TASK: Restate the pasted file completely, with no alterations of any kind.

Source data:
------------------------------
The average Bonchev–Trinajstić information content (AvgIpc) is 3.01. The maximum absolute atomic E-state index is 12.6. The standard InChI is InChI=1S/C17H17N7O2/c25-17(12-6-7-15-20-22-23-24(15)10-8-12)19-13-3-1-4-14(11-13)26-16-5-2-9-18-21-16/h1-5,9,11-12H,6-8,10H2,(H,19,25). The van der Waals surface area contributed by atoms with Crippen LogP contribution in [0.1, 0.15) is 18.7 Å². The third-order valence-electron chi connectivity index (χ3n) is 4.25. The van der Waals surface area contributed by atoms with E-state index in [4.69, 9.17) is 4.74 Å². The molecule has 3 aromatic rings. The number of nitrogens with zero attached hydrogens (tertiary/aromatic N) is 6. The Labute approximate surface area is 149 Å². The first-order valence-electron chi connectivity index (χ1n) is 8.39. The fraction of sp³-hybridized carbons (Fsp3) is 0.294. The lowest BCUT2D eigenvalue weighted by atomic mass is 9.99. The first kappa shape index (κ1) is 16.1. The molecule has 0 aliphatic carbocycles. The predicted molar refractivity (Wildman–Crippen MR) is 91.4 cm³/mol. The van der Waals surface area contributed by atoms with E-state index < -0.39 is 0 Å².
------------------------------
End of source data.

The average Bonchev–Trinajstić information content (AvgIpc) is 3.01. The maximum absolute atomic E-state index is 12.6. The standard InChI is InChI=1S/C17H17N7O2/c25-17(12-6-7-15-20-22-23-24(15)10-8-12)19-13-3-1-4-14(11-13)26-16-5-2-9-18-21-16/h1-5,9,11-12H,6-8,10H2,(H,19,25). The van der Waals surface area contributed by atoms with Crippen LogP contribution in [0.1, 0.15) is 18.7 Å². The third-order valence-electron chi connectivity index (χ3n) is 4.25. The van der Waals surface area contributed by atoms with E-state index in [4.69, 9.17) is 4.74 Å². The molecule has 3 aromatic rings. The number of nitrogens with zero attached hydrogens (tertiary/aromatic N) is 6. The Labute approximate surface area is 149 Å². The first-order valence-electron chi connectivity index (χ1n) is 8.39. The fraction of sp³-hybridized carbons (Fsp3) is 0.294. The lowest BCUT2D eigenvalue weighted by atomic mass is 9.99. The first kappa shape index (κ1) is 16.1. The molecule has 0 aliphatic carbocycles. The predicted molar refractivity (Wildman–Crippen MR) is 91.4 cm³/mol. The van der Waals surface area contributed by atoms with E-state index < -0.39 is 0 Å².